Then he brightens. "But the show is looking very good." He pulls out a giant blue binder (Barbara Rhoades, newly appointed as museum registrar, has one just like it), in which each page represents one artwork, such as the "muttering machine" developed by the BBC to broadcast a conversational hum into too-quiet new offices. (Stainback wants it for the Tang's elevator.) Another page-"We can't get this one." Another: Churchill's bathroom piece, complete with caption: "Things I Tell Myself." Pages flip: Rebecca Horn's Oyster's Piano, a motorized structure of fine wires and jangling oyster shells that will hang near Lemieux's large piano piece; and a Christian Marclay video of old-movie clips of people on telephones-"Very humorous, very smart," says Stainback.

Alan Berliner's Audiofile houses a veritable orchestra of various sounds.

AUGUST. A metallic, space-age staircase descends to the lobby. The concrete floors are clean; the heavy machinery is neatly parked in a hallway.

     One muggy night Jeff Talman returns to record one second of absolute silence, "or as close to that as possible." Stainback has arranged a brief shutdown of the Tang's computerized power, air-conditioning, and climate-control systems; at 10:30 p.m., it goes eerily quiet. Talman puts a plank across a stepladder, sets out mixing board and digital audiotape recorder, and swaddles them in a large blue towel. Stainback sets off with a flashlight to hunt down a persistent little hum somewhere, as Talman hangs an ultrasensitive microphone and puts on earphones.

     The little hum stops. Silence. "That's it," Talman says happily. "I'm going to get this before something else comes on." A moment later, he flashes a big grin, whips off the earphones, and snaps his equipment back into cases.

     Now, he says, "I'll digitally amplify and analyze the tones inherent in this space, find out which are tuned with the resonant properties of the space itself, and then isolate those frequencies." After a return trip for sound checks, he'll compose the isolated frequencies into a 3D sound installation called Radiant Point One, "whose sonic architecture will resonate perfectly with the Tang's visual architecture." Critics say his work is "like listening to your own molecules" or "the breathing of the cosmos," but Talman, who has worked mostly in domed spaces like chapels, can't predict what this piece will sound like. "The Tang has all these weird angles, lots of metal xing me big, meaty, juicy tones to work with. Still, every time you get a piece running, you get surprised."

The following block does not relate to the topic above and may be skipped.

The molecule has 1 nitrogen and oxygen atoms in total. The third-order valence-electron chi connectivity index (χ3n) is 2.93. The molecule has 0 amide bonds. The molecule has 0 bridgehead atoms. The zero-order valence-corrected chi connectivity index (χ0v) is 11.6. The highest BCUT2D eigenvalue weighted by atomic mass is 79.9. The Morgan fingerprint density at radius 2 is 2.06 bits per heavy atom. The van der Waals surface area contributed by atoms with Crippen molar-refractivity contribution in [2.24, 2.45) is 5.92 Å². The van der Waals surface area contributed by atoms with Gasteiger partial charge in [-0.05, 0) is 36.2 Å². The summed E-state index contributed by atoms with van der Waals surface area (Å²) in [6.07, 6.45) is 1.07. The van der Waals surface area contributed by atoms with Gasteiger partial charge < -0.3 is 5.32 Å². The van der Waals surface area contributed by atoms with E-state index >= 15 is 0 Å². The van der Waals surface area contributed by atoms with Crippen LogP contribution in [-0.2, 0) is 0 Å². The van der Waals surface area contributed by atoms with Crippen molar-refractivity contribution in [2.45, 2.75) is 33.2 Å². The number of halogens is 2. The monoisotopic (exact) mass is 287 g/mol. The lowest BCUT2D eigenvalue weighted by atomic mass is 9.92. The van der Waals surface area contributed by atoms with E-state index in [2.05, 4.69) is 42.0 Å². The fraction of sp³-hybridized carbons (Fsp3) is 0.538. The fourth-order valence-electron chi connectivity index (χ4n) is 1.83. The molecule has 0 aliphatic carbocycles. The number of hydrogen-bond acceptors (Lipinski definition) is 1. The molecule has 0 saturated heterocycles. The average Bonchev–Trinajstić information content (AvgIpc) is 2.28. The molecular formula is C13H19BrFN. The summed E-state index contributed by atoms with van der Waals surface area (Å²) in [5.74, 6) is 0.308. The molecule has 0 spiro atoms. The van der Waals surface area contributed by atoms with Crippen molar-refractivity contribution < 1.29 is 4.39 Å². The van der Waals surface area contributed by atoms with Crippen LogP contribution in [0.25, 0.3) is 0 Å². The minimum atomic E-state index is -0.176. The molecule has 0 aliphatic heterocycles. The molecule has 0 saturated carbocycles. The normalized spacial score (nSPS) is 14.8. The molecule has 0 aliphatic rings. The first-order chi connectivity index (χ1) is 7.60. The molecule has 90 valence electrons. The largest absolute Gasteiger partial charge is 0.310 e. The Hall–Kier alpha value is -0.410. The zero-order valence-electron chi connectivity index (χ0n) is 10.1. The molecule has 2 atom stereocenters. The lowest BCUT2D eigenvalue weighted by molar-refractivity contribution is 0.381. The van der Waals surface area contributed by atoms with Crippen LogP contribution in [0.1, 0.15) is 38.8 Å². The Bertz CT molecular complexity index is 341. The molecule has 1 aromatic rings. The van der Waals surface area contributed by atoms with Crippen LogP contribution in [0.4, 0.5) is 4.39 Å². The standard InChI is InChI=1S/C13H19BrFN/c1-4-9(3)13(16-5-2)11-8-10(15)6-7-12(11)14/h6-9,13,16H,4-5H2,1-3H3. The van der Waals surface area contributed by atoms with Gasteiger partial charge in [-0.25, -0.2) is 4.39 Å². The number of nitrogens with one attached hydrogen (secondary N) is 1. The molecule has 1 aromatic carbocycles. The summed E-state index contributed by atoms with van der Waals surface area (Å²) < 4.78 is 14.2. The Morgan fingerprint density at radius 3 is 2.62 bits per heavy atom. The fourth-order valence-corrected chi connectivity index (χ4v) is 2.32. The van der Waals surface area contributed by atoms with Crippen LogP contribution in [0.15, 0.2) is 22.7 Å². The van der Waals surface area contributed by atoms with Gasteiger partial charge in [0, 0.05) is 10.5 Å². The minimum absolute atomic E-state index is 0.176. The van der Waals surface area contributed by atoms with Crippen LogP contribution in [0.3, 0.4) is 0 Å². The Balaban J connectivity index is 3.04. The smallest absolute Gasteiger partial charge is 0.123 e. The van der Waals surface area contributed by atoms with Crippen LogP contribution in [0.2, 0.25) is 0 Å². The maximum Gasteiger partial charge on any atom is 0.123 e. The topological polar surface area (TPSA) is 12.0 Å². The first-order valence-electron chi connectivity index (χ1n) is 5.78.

SEPTEMBER. The pine-shaded plaza at the Tang's main entrance is paved with square stones in bright green strips of fresh sod. The building's edges stand crisp and clean against the sky.

     Lemieux's ten-foot-tall piano-with-children piece, Broken Parts, arrives at the Tang, shipped up from a New York City art warehouse (Rhoades doublechecked that the truck was big enough). Now it towers against a wall in the heavily secured prep room, swathed in the thick, clear plastic it traveled in, with protective blocks at each corner. "As each piece arrives," Rhoades explains, "we photograph it and fill out a condition report. If there's any damage, we document that. We'll do another report on each piece before departure."

     Stainback and the Tang's new building manager Christopher Kobuskie-his first day on the job-don white gloves, climb ladders, and peel down the plastic, going over every inch of the canvas as Rhoades jots notes. Then they very carefully wrap it all up again and take off for the next stop on crammed schedules. No celebration, not even a quick high-five. "They're all 10 p.m. days now," says Stainback.

     Still, there it is, standing quietly against the workshop wall-drum roll, please-the first work, on site and ready, for the first exhibit in the first art museum in Saratoga Springs.

     Let the MGM lion roar. -BAM

Staff writer Barbara Melville was a newspaper arts-page editor and reviewer before she came to Skidmore.

Editor's note: Tang exhibits are open to the public; admission is free. SOS and concurrent exhibits run through January 28. Museum hours are Tuesday- Friday, 11 a.m.-5 p.m., closed on major holidays.
For information, call 518-580-8080 or check www.skidmore.edu/tang.